Google has repeatedly apologized for gathering information that in some cases turned out to be highly personal, blaming a low-level employee for activating the wireless collection system on cars that were supposed to take photographs for Google. The images are used for the company’s map programs and Street View itself, which offers images of much of the planet, including many places not easily reached by roads.
French data protection regulators, for example, found that a Google Street View car had obtained passwords of users and lists of pornographic Web sites they were visiting. In one case, captured e-mails made clear that a man and a woman who were married — but not to each other — were attempting to arrange a liaison. Location data could have made their identities known, the regulators said in levying a $142,000 fine.
Google officials declined to comment on reports of a looming settlement with U.S. state attorneys general, but on Friday, spokeswoman Nadia Blagojevic said of the Street View program: “We work hard to get privacy right at Google. But in this case we didn’t, which is why we quickly tightened up our systems to address the issue.”
The Connecticut attorney general’s office, which took the lead on the Street View investigation, declined to comment on reports of a settlement, saying that the probe is “active and ongoing.”
The Federal Communications Commission also investigated Street View, issuing a $25,000 fine that was sharply criticized by privacy advocates as inadequate given the seriousness of the intrusions and the wealth of Google, whose annual revenue topped $50 billion last year.
“I don’t think they care that much about privacy,” said John Simpson of Consumer Watchdog. “They see these things as the cost of doing business.”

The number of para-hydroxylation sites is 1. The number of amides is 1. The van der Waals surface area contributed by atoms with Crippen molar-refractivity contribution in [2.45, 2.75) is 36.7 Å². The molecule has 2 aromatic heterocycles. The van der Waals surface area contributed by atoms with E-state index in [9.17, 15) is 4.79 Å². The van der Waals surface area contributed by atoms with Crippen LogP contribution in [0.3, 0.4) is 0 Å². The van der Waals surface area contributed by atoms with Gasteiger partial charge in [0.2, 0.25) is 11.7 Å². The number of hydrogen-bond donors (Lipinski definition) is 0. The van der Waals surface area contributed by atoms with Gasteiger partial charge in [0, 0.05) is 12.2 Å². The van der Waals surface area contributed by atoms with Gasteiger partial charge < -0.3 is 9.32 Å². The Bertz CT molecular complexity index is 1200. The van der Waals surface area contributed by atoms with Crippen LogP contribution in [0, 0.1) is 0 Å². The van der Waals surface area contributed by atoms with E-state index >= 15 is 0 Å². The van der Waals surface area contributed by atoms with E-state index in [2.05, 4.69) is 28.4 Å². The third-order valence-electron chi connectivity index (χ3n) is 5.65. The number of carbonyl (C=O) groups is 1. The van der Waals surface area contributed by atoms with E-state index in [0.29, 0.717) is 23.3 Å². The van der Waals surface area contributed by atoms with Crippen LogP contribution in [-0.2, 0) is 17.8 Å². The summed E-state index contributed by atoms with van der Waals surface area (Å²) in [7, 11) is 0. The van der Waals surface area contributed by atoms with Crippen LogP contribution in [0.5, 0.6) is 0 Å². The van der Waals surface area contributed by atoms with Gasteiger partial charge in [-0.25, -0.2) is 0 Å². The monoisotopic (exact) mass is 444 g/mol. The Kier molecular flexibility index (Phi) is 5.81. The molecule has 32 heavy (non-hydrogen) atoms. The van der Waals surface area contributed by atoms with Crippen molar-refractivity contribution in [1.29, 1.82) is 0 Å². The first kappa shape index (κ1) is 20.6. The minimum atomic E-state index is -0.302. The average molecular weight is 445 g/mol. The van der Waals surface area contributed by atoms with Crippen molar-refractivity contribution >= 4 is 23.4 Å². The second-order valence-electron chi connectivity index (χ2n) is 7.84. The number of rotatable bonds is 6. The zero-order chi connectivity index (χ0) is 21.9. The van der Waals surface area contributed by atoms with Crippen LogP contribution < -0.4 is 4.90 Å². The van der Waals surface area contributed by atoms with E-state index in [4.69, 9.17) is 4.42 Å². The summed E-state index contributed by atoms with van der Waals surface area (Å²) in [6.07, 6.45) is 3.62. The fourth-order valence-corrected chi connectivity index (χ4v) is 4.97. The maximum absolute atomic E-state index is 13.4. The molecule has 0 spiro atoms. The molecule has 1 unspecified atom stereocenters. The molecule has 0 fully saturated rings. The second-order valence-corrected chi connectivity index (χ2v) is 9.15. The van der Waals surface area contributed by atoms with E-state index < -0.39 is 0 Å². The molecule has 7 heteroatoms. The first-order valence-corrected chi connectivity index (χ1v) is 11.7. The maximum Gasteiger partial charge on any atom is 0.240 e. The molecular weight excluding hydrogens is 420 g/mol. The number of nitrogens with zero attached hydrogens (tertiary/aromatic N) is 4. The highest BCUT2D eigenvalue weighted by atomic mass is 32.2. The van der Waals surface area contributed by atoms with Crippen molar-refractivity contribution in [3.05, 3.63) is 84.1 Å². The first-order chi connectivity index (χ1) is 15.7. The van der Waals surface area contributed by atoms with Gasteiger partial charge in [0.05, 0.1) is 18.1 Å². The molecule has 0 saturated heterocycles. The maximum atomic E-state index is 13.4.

The $7 million fine, if confirmed by the state attorneys general, would average less than $250,000 per state. It was not clear whether the agreement will include any admission of improper action by Google or any limits on its future practices.
Google, one of the world’s most valuable companies, has in recent years navigated a minefield of regulatory scrutiny.
The Federal Trade Commission largely cleared it of antitrust allegations in January, accepting modest changes to Google’s business practices in exchange for closing a long-running investigation. In a separate case last year, the company agreed to pay the FTC $22.5 million, a record amount, for bypassing privacy settings on Apple computers.
The new chairman of the FTC, Edith Ramirez, told a conference of privacy professionals in Washington on Friday that technology will remain a priority for enforcement actions.
“No matter what we at the FTC do, no matter what other regulators do across the world, the reality is that technology is just developing at a pace that we can barely keep up with, and we do need to be conscious of this,” she said.
In Europe, officials are in negotiations with Google over alleged antitrust violations stemming from its commanding position in the search business. Also, a coalition of national data protection commissioners has sharply criticized Google’s decision to track users across many of its services and is threatening to levy fines.